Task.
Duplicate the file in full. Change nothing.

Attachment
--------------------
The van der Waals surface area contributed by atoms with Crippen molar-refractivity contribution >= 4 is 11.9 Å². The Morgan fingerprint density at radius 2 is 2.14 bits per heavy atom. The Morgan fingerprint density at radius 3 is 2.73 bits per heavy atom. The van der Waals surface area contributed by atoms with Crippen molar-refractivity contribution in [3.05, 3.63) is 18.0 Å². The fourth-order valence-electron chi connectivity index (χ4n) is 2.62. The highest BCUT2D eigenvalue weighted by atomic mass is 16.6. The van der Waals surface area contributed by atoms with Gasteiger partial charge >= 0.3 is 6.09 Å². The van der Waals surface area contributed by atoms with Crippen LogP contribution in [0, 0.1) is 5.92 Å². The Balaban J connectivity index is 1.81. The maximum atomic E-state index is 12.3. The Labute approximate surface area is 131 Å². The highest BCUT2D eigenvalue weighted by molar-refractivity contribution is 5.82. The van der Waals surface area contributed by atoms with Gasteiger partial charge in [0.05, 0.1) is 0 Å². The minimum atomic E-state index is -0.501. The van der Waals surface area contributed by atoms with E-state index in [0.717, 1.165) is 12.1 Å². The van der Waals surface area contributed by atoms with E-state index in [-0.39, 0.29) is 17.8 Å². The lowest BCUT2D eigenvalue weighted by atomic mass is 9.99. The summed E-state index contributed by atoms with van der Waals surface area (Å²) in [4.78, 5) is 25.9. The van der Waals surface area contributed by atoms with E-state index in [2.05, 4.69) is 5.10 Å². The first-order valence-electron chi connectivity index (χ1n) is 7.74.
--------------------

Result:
The van der Waals surface area contributed by atoms with Crippen molar-refractivity contribution >= 4 is 11.9 Å². The Morgan fingerprint density at radius 2 is 2.14 bits per heavy atom. The Morgan fingerprint density at radius 3 is 2.73 bits per heavy atom. The van der Waals surface area contributed by atoms with Crippen molar-refractivity contribution in [3.05, 3.63) is 18.0 Å². The fourth-order valence-electron chi connectivity index (χ4n) is 2.62. The highest BCUT2D eigenvalue weighted by atomic mass is 16.6. The van der Waals surface area contributed by atoms with Gasteiger partial charge >= 0.3 is 6.09 Å². The van der Waals surface area contributed by atoms with Crippen LogP contribution in [0, 0.1) is 5.92 Å². The Balaban J connectivity index is 1.81. The maximum atomic E-state index is 12.3. The Labute approximate surface area is 131 Å². The highest BCUT2D eigenvalue weighted by molar-refractivity contribution is 5.82. The van der Waals surface area contributed by atoms with Gasteiger partial charge in [0.05, 0.1) is 0 Å². The minimum atomic E-state index is -0.501. The van der Waals surface area contributed by atoms with E-state index in [0.717, 1.165) is 12.1 Å². The van der Waals surface area contributed by atoms with E-state index in [-0.39, 0.29) is 17.8 Å². The lowest BCUT2D eigenvalue weighted by atomic mass is 9.99. The summed E-state index contributed by atoms with van der Waals surface area (Å²) in [4.78, 5) is 25.9. The van der Waals surface area contributed by atoms with E-state index in [2.05, 4.69) is 5.10 Å². The first-order valence-electron chi connectivity index (χ1n) is 7.74.